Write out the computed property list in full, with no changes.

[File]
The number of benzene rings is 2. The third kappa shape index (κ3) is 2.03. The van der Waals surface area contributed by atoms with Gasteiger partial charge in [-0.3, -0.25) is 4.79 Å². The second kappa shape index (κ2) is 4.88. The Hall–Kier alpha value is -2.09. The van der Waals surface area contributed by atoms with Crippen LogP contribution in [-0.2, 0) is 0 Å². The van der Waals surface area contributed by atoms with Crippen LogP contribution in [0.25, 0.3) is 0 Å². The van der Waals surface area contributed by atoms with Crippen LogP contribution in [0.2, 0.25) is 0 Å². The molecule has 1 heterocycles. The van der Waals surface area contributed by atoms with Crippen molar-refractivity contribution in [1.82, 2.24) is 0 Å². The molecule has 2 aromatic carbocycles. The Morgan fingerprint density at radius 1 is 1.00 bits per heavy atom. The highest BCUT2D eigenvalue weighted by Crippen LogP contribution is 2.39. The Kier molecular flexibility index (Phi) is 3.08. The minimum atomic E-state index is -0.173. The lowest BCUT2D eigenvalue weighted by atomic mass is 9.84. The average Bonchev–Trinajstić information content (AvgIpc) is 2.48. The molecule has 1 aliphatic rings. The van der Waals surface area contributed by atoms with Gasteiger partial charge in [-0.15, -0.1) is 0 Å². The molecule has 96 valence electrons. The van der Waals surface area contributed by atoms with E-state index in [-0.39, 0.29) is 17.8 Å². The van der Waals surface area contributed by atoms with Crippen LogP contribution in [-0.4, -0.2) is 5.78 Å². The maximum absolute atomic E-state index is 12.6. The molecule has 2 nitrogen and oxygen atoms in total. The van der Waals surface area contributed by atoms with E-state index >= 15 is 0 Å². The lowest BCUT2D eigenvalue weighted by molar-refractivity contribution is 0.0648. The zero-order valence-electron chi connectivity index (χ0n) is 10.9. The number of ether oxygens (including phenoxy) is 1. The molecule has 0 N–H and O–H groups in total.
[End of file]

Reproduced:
The number of benzene rings is 2. The third kappa shape index (κ3) is 2.03. The van der Waals surface area contributed by atoms with Gasteiger partial charge in [-0.3, -0.25) is 4.79 Å². The second kappa shape index (κ2) is 4.88. The Hall–Kier alpha value is -2.09. The van der Waals surface area contributed by atoms with Crippen LogP contribution in [-0.2, 0) is 0 Å². The van der Waals surface area contributed by atoms with Crippen LogP contribution in [0.25, 0.3) is 0 Å². The van der Waals surface area contributed by atoms with Crippen LogP contribution in [0.2, 0.25) is 0 Å². The molecule has 1 heterocycles. The van der Waals surface area contributed by atoms with Crippen molar-refractivity contribution in [1.82, 2.24) is 0 Å². The molecule has 2 aromatic carbocycles. The Morgan fingerprint density at radius 1 is 1.00 bits per heavy atom. The highest BCUT2D eigenvalue weighted by Crippen LogP contribution is 2.39. The Kier molecular flexibility index (Phi) is 3.08. The minimum atomic E-state index is -0.173. The lowest BCUT2D eigenvalue weighted by atomic mass is 9.84. The average Bonchev–Trinajstić information content (AvgIpc) is 2.48. The molecule has 1 aliphatic rings. The van der Waals surface area contributed by atoms with Gasteiger partial charge in [-0.15, -0.1) is 0 Å². The molecule has 96 valence electrons. The van der Waals surface area contributed by atoms with E-state index in [-0.39, 0.29) is 17.8 Å². The van der Waals surface area contributed by atoms with Crippen LogP contribution in [-0.4, -0.2) is 5.78 Å². The maximum absolute atomic E-state index is 12.6. The molecule has 2 nitrogen and oxygen atoms in total. The van der Waals surface area contributed by atoms with E-state index >= 15 is 0 Å². The lowest BCUT2D eigenvalue weighted by molar-refractivity contribution is 0.0648. The zero-order valence-electron chi connectivity index (χ0n) is 10.9. The number of ether oxygens (including phenoxy) is 1. The molecule has 0 N–H and O–H groups in total.